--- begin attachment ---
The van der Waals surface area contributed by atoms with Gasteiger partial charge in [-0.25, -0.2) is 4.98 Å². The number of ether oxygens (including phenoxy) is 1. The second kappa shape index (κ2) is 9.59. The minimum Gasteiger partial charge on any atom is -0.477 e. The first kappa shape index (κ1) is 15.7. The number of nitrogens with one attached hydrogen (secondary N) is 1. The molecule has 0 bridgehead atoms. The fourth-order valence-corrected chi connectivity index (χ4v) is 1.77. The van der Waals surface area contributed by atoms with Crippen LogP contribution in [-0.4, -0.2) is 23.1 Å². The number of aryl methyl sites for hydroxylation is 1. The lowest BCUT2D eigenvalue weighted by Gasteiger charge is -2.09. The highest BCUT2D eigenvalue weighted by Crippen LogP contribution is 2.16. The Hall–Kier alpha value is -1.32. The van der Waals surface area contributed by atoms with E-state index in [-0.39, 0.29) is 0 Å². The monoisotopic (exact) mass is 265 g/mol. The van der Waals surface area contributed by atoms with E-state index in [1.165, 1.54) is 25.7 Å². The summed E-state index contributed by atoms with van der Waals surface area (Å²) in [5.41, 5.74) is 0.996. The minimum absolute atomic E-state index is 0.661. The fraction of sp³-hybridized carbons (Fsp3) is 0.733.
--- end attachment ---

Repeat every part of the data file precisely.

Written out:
The van der Waals surface area contributed by atoms with Gasteiger partial charge in [-0.25, -0.2) is 4.98 Å². The number of ether oxygens (including phenoxy) is 1. The second kappa shape index (κ2) is 9.59. The minimum Gasteiger partial charge on any atom is -0.477 e. The first kappa shape index (κ1) is 15.7. The number of nitrogens with one attached hydrogen (secondary N) is 1. The molecule has 0 bridgehead atoms. The fourth-order valence-corrected chi connectivity index (χ4v) is 1.77. The van der Waals surface area contributed by atoms with Crippen LogP contribution in [-0.4, -0.2) is 23.1 Å². The number of aryl methyl sites for hydroxylation is 1. The lowest BCUT2D eigenvalue weighted by Gasteiger charge is -2.09. The highest BCUT2D eigenvalue weighted by Crippen LogP contribution is 2.16. The Hall–Kier alpha value is -1.32. The van der Waals surface area contributed by atoms with E-state index in [-0.39, 0.29) is 0 Å². The monoisotopic (exact) mass is 265 g/mol. The van der Waals surface area contributed by atoms with E-state index in [1.165, 1.54) is 25.7 Å². The summed E-state index contributed by atoms with van der Waals surface area (Å²) in [5.41, 5.74) is 0.996. The minimum absolute atomic E-state index is 0.661. The fraction of sp³-hybridized carbons (Fsp3) is 0.733.